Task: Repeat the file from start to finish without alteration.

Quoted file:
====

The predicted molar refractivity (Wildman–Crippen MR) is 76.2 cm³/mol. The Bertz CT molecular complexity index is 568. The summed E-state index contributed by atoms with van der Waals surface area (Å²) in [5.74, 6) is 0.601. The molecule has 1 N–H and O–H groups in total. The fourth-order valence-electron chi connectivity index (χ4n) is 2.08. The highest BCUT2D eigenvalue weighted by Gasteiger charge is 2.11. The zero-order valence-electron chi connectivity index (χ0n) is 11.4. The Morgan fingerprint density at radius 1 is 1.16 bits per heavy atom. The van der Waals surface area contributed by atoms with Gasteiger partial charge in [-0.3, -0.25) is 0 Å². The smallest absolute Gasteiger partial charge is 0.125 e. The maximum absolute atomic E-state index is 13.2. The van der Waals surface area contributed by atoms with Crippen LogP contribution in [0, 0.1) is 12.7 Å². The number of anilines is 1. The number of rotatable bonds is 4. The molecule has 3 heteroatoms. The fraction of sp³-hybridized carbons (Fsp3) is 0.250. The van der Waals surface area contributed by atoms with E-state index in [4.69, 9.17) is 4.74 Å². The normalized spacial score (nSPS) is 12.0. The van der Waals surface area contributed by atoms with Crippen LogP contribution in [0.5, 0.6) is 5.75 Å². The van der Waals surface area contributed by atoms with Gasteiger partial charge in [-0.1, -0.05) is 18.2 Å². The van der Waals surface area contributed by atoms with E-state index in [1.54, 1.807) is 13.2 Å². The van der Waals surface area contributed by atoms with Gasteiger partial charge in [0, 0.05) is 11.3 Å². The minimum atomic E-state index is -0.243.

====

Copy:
The predicted molar refractivity (Wildman–Crippen MR) is 76.2 cm³/mol. The Bertz CT molecular complexity index is 568. The summed E-state index contributed by atoms with van der Waals surface area (Å²) in [5.74, 6) is 0.601. The molecule has 1 N–H and O–H groups in total. The fourth-order valence-electron chi connectivity index (χ4n) is 2.08. The highest BCUT2D eigenvalue weighted by Gasteiger charge is 2.11. The zero-order valence-electron chi connectivity index (χ0n) is 11.4. The Morgan fingerprint density at radius 1 is 1.16 bits per heavy atom. The van der Waals surface area contributed by atoms with Gasteiger partial charge in [-0.3, -0.25) is 0 Å². The smallest absolute Gasteiger partial charge is 0.125 e. The maximum absolute atomic E-state index is 13.2. The van der Waals surface area contributed by atoms with Crippen LogP contribution in [0, 0.1) is 12.7 Å². The number of anilines is 1. The number of rotatable bonds is 4. The molecule has 3 heteroatoms. The fraction of sp³-hybridized carbons (Fsp3) is 0.250. The van der Waals surface area contributed by atoms with E-state index in [4.69, 9.17) is 4.74 Å². The normalized spacial score (nSPS) is 12.0. The van der Waals surface area contributed by atoms with Crippen LogP contribution in [0.5, 0.6) is 5.75 Å². The van der Waals surface area contributed by atoms with Gasteiger partial charge in [-0.1, -0.05) is 18.2 Å². The van der Waals surface area contributed by atoms with E-state index in [1.54, 1.807) is 13.2 Å². The van der Waals surface area contributed by atoms with Gasteiger partial charge in [0, 0.05) is 11.3 Å². The minimum atomic E-state index is -0.243.